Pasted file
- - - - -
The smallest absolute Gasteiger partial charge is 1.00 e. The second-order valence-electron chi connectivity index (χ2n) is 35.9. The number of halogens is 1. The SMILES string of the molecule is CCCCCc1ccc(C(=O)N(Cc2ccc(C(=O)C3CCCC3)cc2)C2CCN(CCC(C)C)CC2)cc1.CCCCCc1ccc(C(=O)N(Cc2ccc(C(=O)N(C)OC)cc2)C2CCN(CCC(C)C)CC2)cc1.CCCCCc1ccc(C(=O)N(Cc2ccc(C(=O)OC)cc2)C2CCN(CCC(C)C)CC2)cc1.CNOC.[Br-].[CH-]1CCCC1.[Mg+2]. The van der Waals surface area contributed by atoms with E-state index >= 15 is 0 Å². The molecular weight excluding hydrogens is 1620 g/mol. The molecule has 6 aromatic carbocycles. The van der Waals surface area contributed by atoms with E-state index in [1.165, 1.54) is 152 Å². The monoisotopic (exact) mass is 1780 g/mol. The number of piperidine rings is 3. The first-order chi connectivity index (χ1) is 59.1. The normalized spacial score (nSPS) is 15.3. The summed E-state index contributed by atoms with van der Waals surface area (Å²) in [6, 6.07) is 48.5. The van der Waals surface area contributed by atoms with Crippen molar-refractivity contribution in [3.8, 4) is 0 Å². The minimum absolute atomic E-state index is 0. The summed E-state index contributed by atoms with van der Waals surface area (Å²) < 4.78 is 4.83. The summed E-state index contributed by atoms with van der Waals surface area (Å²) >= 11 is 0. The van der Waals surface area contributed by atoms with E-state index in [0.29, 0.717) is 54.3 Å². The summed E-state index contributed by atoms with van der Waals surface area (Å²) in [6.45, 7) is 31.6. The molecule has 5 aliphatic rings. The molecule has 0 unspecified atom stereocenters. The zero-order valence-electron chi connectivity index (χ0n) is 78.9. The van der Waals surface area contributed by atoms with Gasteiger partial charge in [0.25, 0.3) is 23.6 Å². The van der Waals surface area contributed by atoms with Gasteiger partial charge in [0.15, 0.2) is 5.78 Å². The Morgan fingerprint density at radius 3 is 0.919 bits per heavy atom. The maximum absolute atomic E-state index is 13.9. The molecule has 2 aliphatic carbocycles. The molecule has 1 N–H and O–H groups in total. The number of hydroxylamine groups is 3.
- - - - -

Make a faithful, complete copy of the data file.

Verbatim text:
The smallest absolute Gasteiger partial charge is 1.00 e. The second-order valence-electron chi connectivity index (χ2n) is 35.9. The number of halogens is 1. The SMILES string of the molecule is CCCCCc1ccc(C(=O)N(Cc2ccc(C(=O)C3CCCC3)cc2)C2CCN(CCC(C)C)CC2)cc1.CCCCCc1ccc(C(=O)N(Cc2ccc(C(=O)N(C)OC)cc2)C2CCN(CCC(C)C)CC2)cc1.CCCCCc1ccc(C(=O)N(Cc2ccc(C(=O)OC)cc2)C2CCN(CCC(C)C)CC2)cc1.CNOC.[Br-].[CH-]1CCCC1.[Mg+2]. The van der Waals surface area contributed by atoms with E-state index >= 15 is 0 Å². The molecular weight excluding hydrogens is 1620 g/mol. The molecule has 6 aromatic carbocycles. The van der Waals surface area contributed by atoms with E-state index in [1.165, 1.54) is 152 Å². The monoisotopic (exact) mass is 1780 g/mol. The number of piperidine rings is 3. The first-order chi connectivity index (χ1) is 59.1. The normalized spacial score (nSPS) is 15.3. The summed E-state index contributed by atoms with van der Waals surface area (Å²) in [6, 6.07) is 48.5. The van der Waals surface area contributed by atoms with Crippen molar-refractivity contribution in [3.8, 4) is 0 Å². The minimum absolute atomic E-state index is 0. The summed E-state index contributed by atoms with van der Waals surface area (Å²) < 4.78 is 4.83. The summed E-state index contributed by atoms with van der Waals surface area (Å²) >= 11 is 0. The van der Waals surface area contributed by atoms with E-state index in [0.29, 0.717) is 54.3 Å². The summed E-state index contributed by atoms with van der Waals surface area (Å²) in [6.45, 7) is 31.6. The molecule has 5 aliphatic rings. The molecule has 0 unspecified atom stereocenters. The zero-order valence-electron chi connectivity index (χ0n) is 78.9. The van der Waals surface area contributed by atoms with Gasteiger partial charge in [0.25, 0.3) is 23.6 Å². The van der Waals surface area contributed by atoms with Gasteiger partial charge in [0.15, 0.2) is 5.78 Å². The Morgan fingerprint density at radius 3 is 0.919 bits per heavy atom. The maximum absolute atomic E-state index is 13.9. The molecule has 2 aliphatic carbocycles. The molecule has 1 N–H and O–H groups in total. The number of hydroxylamine groups is 3.